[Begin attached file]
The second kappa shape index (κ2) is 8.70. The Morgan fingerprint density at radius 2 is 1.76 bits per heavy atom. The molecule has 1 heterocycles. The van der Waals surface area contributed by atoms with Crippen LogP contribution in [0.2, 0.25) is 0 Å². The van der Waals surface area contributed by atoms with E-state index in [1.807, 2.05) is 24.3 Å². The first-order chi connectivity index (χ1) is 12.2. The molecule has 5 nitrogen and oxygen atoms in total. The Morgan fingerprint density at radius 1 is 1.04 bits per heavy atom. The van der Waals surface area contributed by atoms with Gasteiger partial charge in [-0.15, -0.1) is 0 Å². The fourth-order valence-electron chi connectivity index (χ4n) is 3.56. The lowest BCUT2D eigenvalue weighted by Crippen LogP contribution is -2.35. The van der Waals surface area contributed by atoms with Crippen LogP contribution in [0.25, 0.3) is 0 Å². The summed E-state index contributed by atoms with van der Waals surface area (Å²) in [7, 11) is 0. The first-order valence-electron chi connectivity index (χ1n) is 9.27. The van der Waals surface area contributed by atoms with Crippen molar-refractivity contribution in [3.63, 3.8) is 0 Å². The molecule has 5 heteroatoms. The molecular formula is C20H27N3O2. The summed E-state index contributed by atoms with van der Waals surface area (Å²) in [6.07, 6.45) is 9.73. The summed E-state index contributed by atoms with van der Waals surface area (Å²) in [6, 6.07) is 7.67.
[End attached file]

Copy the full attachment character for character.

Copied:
The second kappa shape index (κ2) is 8.70. The Morgan fingerprint density at radius 2 is 1.76 bits per heavy atom. The molecule has 1 heterocycles. The van der Waals surface area contributed by atoms with Crippen LogP contribution in [0.2, 0.25) is 0 Å². The van der Waals surface area contributed by atoms with E-state index in [1.807, 2.05) is 24.3 Å². The first-order chi connectivity index (χ1) is 12.2. The molecule has 5 nitrogen and oxygen atoms in total. The Morgan fingerprint density at radius 1 is 1.04 bits per heavy atom. The van der Waals surface area contributed by atoms with Gasteiger partial charge in [-0.15, -0.1) is 0 Å². The fourth-order valence-electron chi connectivity index (χ4n) is 3.56. The lowest BCUT2D eigenvalue weighted by Crippen LogP contribution is -2.35. The van der Waals surface area contributed by atoms with Crippen LogP contribution in [0.25, 0.3) is 0 Å². The summed E-state index contributed by atoms with van der Waals surface area (Å²) in [7, 11) is 0. The first-order valence-electron chi connectivity index (χ1n) is 9.27. The van der Waals surface area contributed by atoms with Crippen molar-refractivity contribution in [3.63, 3.8) is 0 Å². The molecule has 5 heteroatoms. The molecular formula is C20H27N3O2. The summed E-state index contributed by atoms with van der Waals surface area (Å²) in [6.07, 6.45) is 9.73. The summed E-state index contributed by atoms with van der Waals surface area (Å²) in [6, 6.07) is 7.67.